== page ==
My favourite conference by far is the ATA… and not just because the location changes every year and it’s always somewhere fantastic! This year was in Miami and the location was no exception… a great choice and huge numbers of translators interested in translation technology and how they can get more from it. My own involvement at these conferences is always very satisfying because I get to spend the full conference speaking to people, from the moment the doors open until they close, about technology. This year kept me particularly busy with two pre-conference sessions, mostly on Studio and MultiTerm; the “Toolbar” which is open all conference and is an area manned by technical representatives from all the tools vendors present; and a conference presentation I’ve wanted to deliver for a long time. This article is about that presentation, “XML, XPath, XSLT… the ‘X’ Files?”
I was a little worried I’d be talking to myself given it was the last session on Saturday afternoon but I was very pleasantly surprised to have a good showing of willing victims, and I hope I got my message across which is that these technologies can be helpful if you learn a little and are using translation tools that can take advantage of them. I had a brief chat with Jost Zetzsche afterwards who thinks these are difficult things to learn and the way forward is for tool vendors to simplify the way files are handled to take away the need for these technologies. I half agree with him… I do think that improvements in the translation tools should allow translatable text to be extracted in a simple way. But the other half of me, perhaps even more than half of me thinks that it’s not that simple and I’ve seen many files from customers where the complexity around what text needs to be extracted for translation means we’re a long way off providing an interface to deal with all eventualities in a simple way. So a good solution until we have this utopian capability is to make use of technologies that are used on a regular basis by the same people creating these X-Files for us to work with. A few simple lessons can take us a long way and I hope I succeeded in getting this part through!
So rather than repeat the contents of the presentation in this article I’ll refer you first to an article I’ve written in the past on XPath, and link to the slide deck and a recording of the presentation where it’s probably a little easier to see the smaller texts as I went through the examples. I’ve also put the sample files on a server where you can download them and have a play.
Thanks for everyone who attended… hope to have the chance to see you again next year!
If you just want to see the presentation then here it is:
(151030) The X files from Paul Filkin
But if you would like to watch the full presentation then I’ve recorded it and placed it here:
Length: 58 mins 36 seconds
0 thoughts on “X Files… ATA56”
Thanks very much for sharing the nice video!
Now I understand better how to extract content from XML files.
Btw, when I saw slide 8, I wished Studio’d had the “Examples” feature of DejaVu, that would’ve made my life easier dealing with XMLs, although I reckon that the tools mentioned in the video are very useful.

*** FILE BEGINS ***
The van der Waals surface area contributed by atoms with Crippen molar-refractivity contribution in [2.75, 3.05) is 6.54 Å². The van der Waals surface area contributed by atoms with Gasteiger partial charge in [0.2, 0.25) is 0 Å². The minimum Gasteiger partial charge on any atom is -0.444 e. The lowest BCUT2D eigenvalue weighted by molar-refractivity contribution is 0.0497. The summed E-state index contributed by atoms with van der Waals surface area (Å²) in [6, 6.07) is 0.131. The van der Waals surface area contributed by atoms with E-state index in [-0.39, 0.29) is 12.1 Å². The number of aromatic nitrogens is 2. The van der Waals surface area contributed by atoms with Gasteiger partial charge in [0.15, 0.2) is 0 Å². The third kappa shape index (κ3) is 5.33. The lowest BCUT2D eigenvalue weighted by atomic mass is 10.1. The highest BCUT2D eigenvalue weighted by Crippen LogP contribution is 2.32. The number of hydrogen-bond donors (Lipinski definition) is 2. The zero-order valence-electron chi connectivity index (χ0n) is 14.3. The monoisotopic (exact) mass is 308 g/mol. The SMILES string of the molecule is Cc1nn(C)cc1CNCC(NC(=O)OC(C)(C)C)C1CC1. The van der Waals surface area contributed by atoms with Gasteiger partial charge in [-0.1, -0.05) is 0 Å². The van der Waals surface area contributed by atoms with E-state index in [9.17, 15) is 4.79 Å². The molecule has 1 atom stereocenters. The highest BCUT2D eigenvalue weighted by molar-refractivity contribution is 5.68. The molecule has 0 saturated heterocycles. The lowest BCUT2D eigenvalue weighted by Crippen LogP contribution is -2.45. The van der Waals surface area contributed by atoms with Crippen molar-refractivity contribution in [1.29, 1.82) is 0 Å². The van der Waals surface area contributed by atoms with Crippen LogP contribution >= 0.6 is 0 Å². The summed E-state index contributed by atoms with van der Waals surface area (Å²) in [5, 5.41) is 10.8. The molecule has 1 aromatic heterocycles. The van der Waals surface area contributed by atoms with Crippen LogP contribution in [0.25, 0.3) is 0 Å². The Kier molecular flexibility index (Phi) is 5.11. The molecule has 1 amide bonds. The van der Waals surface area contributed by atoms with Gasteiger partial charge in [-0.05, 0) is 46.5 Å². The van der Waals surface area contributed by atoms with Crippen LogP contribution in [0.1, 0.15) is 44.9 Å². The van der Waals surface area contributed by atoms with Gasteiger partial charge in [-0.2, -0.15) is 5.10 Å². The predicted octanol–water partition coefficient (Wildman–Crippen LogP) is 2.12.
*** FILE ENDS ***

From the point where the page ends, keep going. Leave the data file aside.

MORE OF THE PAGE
I agree with Jost that the challenge is creating a tool to easily parse these XML files.
XPath and regex don’t scare me, but I still see XML files as little bastards: sometimes I just give up fine tuning the prep step because I can’t get what I really want. So my guess is that XML is just a terrifying matter for many translators.
… Jesús Prieto …
Hi Jesús, that feature is quite nice (memoQ not Déjà Vu) but to be honest not that useful because it can only really tell you the stuff that’s easy to do anyway and Studio makes this pretty simple after you import the XML and just use the “element and attribute” options instead of XPath. You won’t find it useful for conditional extractions or things requiring operators but I guess it gives you the full path and you can then tailor it, but I much prefer the features in the Visualizer and XMLQuire because these show you in realtime whether you’ve found what you need even with really complex stuff.
Glad it was helpful for you though… in fact I feel I achieved something to hear this from an experienced person like you!!
The feature I mentioned is from Deja Vu (right hand side of slide 8 of the video or slide 7 of the slideshow).
Ah, I see what you mean. The same feature is in memoQ. I agree it’s quite nice because you see all the elements and attributes in one place. Studio is similar in fact because you can import the XML and you get all the attributes and elements in the filetype too, but it doesn’t list them all out like this. I prefer the Studio approach which gives a consistent mechanism for these simple rules and also more complex XPath constructs.
Great article but unfortunately the subject of file type settings is completely new to me and I am puzzled.
At least I found out that missing file type settings are the basis of my problem with some Heartsome files in Trados Studio 2015. The translation does never show in Heartsome 7 or 8.
Heartsome is gone already but a client continues using this so it is mandatory for me and the tool is a pain. Trados recognizes the files but not the suggested fuzzy matches that are contained in the .xlf file.
I tried to set up a file type but I encounter many unknown settings. I have a lot of .xsd files with settings in the Heartsome setup files but I do not know which to chose.
Would it be possible for you to have a look at the attached file and let me know how I can deal with this.
Thank you very much for your articles and your help.
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Hi Renate. Sure, just email it to me – firstname.lastname@example.org